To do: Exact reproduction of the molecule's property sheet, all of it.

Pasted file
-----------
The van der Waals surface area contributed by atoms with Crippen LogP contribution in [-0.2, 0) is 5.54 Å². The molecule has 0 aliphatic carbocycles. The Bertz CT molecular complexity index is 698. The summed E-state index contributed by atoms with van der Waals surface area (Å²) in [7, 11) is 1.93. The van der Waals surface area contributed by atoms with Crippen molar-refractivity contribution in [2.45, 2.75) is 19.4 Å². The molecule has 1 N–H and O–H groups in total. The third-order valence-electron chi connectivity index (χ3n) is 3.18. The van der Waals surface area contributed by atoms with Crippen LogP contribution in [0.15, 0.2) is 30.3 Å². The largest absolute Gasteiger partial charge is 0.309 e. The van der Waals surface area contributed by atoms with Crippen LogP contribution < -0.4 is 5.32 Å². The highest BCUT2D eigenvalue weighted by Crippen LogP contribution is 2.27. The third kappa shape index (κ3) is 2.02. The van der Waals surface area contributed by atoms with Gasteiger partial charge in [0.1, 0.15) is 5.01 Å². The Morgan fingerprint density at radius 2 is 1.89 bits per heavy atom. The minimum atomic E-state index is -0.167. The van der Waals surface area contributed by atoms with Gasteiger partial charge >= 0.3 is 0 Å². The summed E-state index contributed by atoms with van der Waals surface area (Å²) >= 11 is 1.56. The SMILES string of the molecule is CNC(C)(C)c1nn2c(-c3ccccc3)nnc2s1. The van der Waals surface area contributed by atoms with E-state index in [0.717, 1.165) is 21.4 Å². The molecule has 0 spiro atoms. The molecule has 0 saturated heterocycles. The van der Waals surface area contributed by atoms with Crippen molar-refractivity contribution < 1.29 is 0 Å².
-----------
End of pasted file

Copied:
The van der Waals surface area contributed by atoms with Crippen LogP contribution in [-0.2, 0) is 5.54 Å². The molecule has 0 aliphatic carbocycles. The Bertz CT molecular complexity index is 698. The summed E-state index contributed by atoms with van der Waals surface area (Å²) in [7, 11) is 1.93. The van der Waals surface area contributed by atoms with Crippen molar-refractivity contribution in [2.45, 2.75) is 19.4 Å². The molecule has 1 N–H and O–H groups in total. The third-order valence-electron chi connectivity index (χ3n) is 3.18. The van der Waals surface area contributed by atoms with Crippen LogP contribution in [0.15, 0.2) is 30.3 Å². The largest absolute Gasteiger partial charge is 0.309 e. The van der Waals surface area contributed by atoms with Crippen LogP contribution < -0.4 is 5.32 Å². The highest BCUT2D eigenvalue weighted by Crippen LogP contribution is 2.27. The third kappa shape index (κ3) is 2.02. The van der Waals surface area contributed by atoms with Gasteiger partial charge in [0.1, 0.15) is 5.01 Å². The Morgan fingerprint density at radius 2 is 1.89 bits per heavy atom. The minimum atomic E-state index is -0.167. The van der Waals surface area contributed by atoms with Gasteiger partial charge >= 0.3 is 0 Å². The summed E-state index contributed by atoms with van der Waals surface area (Å²) >= 11 is 1.56. The SMILES string of the molecule is CNC(C)(C)c1nn2c(-c3ccccc3)nnc2s1. The van der Waals surface area contributed by atoms with E-state index in [0.717, 1.165) is 21.4 Å². The molecule has 0 spiro atoms. The molecule has 0 saturated heterocycles. The van der Waals surface area contributed by atoms with Crippen molar-refractivity contribution < 1.29 is 0 Å².